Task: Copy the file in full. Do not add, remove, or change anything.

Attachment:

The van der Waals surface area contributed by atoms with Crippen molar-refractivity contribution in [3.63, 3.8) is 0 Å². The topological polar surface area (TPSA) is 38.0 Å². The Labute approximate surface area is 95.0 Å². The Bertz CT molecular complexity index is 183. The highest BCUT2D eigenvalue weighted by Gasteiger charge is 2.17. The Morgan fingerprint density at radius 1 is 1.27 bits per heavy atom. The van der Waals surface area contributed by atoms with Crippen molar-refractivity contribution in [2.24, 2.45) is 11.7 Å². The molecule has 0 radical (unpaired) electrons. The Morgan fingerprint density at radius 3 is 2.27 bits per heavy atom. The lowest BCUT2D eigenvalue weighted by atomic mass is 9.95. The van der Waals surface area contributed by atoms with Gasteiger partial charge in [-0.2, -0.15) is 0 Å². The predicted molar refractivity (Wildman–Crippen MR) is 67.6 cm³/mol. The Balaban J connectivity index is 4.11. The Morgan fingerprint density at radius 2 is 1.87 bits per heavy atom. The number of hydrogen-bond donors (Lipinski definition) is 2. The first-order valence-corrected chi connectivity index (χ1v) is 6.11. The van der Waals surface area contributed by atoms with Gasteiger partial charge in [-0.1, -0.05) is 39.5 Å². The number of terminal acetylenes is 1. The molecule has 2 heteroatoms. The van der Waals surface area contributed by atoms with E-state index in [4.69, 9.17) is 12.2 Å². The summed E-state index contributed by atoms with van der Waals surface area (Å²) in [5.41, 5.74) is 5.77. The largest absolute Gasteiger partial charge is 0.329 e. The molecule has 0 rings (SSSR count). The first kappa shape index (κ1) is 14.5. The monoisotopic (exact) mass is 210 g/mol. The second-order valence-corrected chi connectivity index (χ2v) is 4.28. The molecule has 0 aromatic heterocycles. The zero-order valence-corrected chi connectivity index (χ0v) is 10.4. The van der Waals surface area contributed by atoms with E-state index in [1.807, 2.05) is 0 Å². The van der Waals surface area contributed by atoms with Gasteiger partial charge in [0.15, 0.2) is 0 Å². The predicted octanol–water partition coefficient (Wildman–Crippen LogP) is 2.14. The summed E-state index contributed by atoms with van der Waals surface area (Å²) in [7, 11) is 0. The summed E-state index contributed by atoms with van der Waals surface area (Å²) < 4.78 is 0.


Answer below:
The van der Waals surface area contributed by atoms with Crippen molar-refractivity contribution in [3.63, 3.8) is 0 Å². The topological polar surface area (TPSA) is 38.0 Å². The Labute approximate surface area is 95.0 Å². The Bertz CT molecular complexity index is 183. The highest BCUT2D eigenvalue weighted by Gasteiger charge is 2.17. The Morgan fingerprint density at radius 1 is 1.27 bits per heavy atom. The van der Waals surface area contributed by atoms with Crippen molar-refractivity contribution in [2.24, 2.45) is 11.7 Å². The molecule has 0 radical (unpaired) electrons. The Morgan fingerprint density at radius 3 is 2.27 bits per heavy atom. The lowest BCUT2D eigenvalue weighted by atomic mass is 9.95. The van der Waals surface area contributed by atoms with Gasteiger partial charge in [-0.2, -0.15) is 0 Å². The predicted molar refractivity (Wildman–Crippen MR) is 67.6 cm³/mol. The Balaban J connectivity index is 4.11. The Morgan fingerprint density at radius 2 is 1.87 bits per heavy atom. The number of hydrogen-bond donors (Lipinski definition) is 2. The first-order valence-corrected chi connectivity index (χ1v) is 6.11. The van der Waals surface area contributed by atoms with Gasteiger partial charge in [-0.1, -0.05) is 39.5 Å². The number of terminal acetylenes is 1. The molecule has 2 heteroatoms. The van der Waals surface area contributed by atoms with E-state index in [4.69, 9.17) is 12.2 Å². The summed E-state index contributed by atoms with van der Waals surface area (Å²) in [5.41, 5.74) is 5.77. The largest absolute Gasteiger partial charge is 0.329 e. The molecule has 0 rings (SSSR count). The first kappa shape index (κ1) is 14.5. The monoisotopic (exact) mass is 210 g/mol. The second-order valence-corrected chi connectivity index (χ2v) is 4.28. The molecule has 0 aromatic heterocycles. The zero-order valence-corrected chi connectivity index (χ0v) is 10.4. The van der Waals surface area contributed by atoms with E-state index in [1.807, 2.05) is 0 Å². The van der Waals surface area contributed by atoms with Gasteiger partial charge in [0.15, 0.2) is 0 Å². The predicted octanol–water partition coefficient (Wildman–Crippen LogP) is 2.14. The summed E-state index contributed by atoms with van der Waals surface area (Å²) in [7, 11) is 0. The summed E-state index contributed by atoms with van der Waals surface area (Å²) < 4.78 is 0.